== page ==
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In Defending Teachers, Clinton Calls for Help in Improving Quality

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President Clinton last week took on the issue of improving education and asked Secretary of Education Richard W. Riley to send schools a list of ideas.

Over the past couple of months, Mr. Clinton's Republican challenger, Bob Dole, has accused teachers' unions of being barriers to school improvement and to school reform. In response, Democrats have positioned themselves as the protectors of public education spending and the defenders of the nation's teachers.

Mr. Clinton's remarks came during a campaign swing in Fresno, Calif., and were tied to the release of a major study on teaching quality. ("Teaching Focus Called the Key in Reform Push," in This Week's News.)

Terry Peterson, a counselor to Mr. Riley, said the president sought to demonstrate the importance of good teachers in making good schools.

"The president's agenda is ... very much about building partnerships between parents, teachers, schools, business people, and communities," Mr. Peterson said.

Mr. Clinton said the nation's challenges on teaching quality are to:

  • Recruit and retain talented teachers;
  • Require tougher licensing and certification, and provide better professional development and teacher training;
  • Remove poor teachers "quickly, fairly, and at less cost than at present"; and
  • Identify and reward good teachers.

He ordered Mr. Riley to notify local officials of federal dollars and exemplary practices available to address those objectives.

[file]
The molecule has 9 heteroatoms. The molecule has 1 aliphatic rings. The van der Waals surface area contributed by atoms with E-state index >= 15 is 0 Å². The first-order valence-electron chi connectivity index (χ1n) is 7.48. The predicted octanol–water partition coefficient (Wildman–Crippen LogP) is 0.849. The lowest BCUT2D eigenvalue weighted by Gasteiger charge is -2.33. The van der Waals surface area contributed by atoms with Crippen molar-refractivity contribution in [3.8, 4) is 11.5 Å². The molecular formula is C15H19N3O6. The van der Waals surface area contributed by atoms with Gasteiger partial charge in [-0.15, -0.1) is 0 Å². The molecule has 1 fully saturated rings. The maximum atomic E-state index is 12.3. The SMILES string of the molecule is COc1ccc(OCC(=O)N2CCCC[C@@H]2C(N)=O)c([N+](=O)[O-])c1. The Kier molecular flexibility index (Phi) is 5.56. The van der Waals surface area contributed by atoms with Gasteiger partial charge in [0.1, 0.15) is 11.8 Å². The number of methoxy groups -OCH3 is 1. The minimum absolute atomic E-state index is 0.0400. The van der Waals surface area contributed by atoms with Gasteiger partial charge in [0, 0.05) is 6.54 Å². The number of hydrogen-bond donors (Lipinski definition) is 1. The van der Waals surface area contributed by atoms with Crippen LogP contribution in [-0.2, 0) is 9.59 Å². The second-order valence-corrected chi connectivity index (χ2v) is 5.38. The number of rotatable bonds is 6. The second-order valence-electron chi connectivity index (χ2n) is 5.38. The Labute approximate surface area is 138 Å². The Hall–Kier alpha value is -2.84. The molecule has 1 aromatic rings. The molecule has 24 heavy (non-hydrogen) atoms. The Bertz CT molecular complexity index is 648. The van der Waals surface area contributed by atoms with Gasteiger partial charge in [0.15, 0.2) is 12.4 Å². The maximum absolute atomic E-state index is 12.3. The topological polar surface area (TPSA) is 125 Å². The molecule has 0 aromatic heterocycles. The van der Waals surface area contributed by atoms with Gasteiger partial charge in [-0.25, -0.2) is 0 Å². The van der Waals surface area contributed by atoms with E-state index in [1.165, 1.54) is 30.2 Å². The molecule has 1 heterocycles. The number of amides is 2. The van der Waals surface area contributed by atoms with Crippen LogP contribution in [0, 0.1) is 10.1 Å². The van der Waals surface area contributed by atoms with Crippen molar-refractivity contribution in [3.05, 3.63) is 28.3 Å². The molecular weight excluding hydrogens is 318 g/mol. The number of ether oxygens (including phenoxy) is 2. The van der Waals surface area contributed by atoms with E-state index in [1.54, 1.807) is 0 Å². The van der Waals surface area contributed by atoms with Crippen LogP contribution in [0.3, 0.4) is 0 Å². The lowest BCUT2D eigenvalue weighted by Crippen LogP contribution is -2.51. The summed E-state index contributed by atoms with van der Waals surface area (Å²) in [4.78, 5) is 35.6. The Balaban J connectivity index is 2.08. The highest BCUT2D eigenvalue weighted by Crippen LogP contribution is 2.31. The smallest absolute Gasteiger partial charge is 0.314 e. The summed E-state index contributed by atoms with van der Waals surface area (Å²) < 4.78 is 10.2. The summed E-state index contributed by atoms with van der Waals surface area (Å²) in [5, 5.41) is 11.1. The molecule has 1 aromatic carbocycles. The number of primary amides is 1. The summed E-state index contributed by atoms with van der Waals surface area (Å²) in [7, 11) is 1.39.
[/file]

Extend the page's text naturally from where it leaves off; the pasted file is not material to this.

In the latest salvo in the debate over who's responsible for the increase in teenage drug use, President Clinton has sent a letter to Speaker of the House Newt Gingrich, R-Ga., urging Congress to fund his spending request for the Safe and Drug-Free Schools and Communities Program.

The letter, dated Sept. 7, cites the program as "the only federal program fully dedicated to helping schools combat alcohol and drug use, as well as violent behavior."

Meanwhile, the Dole campaign is reportedly planning to make the nation's moral fiber an issue in the campaign's final weeks, and the rising drug use among teens will figure strongly. The campaign reportedly has asked former Secretary of Education William J. Bennett to serve as a spokesman on the issue.

Sen. Paul Wellstone, D-Minn., and Rep. Jack Reed, D-R.I., won Senate primaries last week.

Mr. Wellstone, a first-term senator, is a member of the Labor and Human Resources Committee; Mr. Reed is a member of the House Economic and Educational Opportunities Committee.

Mr. Reed is seeking to succeed Sen. Claiborne Pell, D-R.I., who is the ranking Democrat on the Senate Subcommittee on Education, Arts, and Humanities.

Observers are wondering whether Secretary Riley will remain in his Cabinet job should Mr. Clinton win re-election.

Mr. Riley, 63, has said in the past that he will serve as education secretary as long as Mr. Clinton wants him to. But his desire to return to his native South Carolina and spend more time with his family is no secret.

One person whose name has surfaced as a replacement, Gov. Roy Romer of Colorado, is playing down the rumor.

"I've had no conversations with the White House about that," Mr. Romer, who spoke on education at the Democratic National Convention last month, told the Rocky Mountain News. "I don't think you rule anything out, but I'm not after anything."

Mr. Romer has been Colorado's chief executive since 1987. He has more than two years left in his third term.

--MARK PITSCH federal@epe.org

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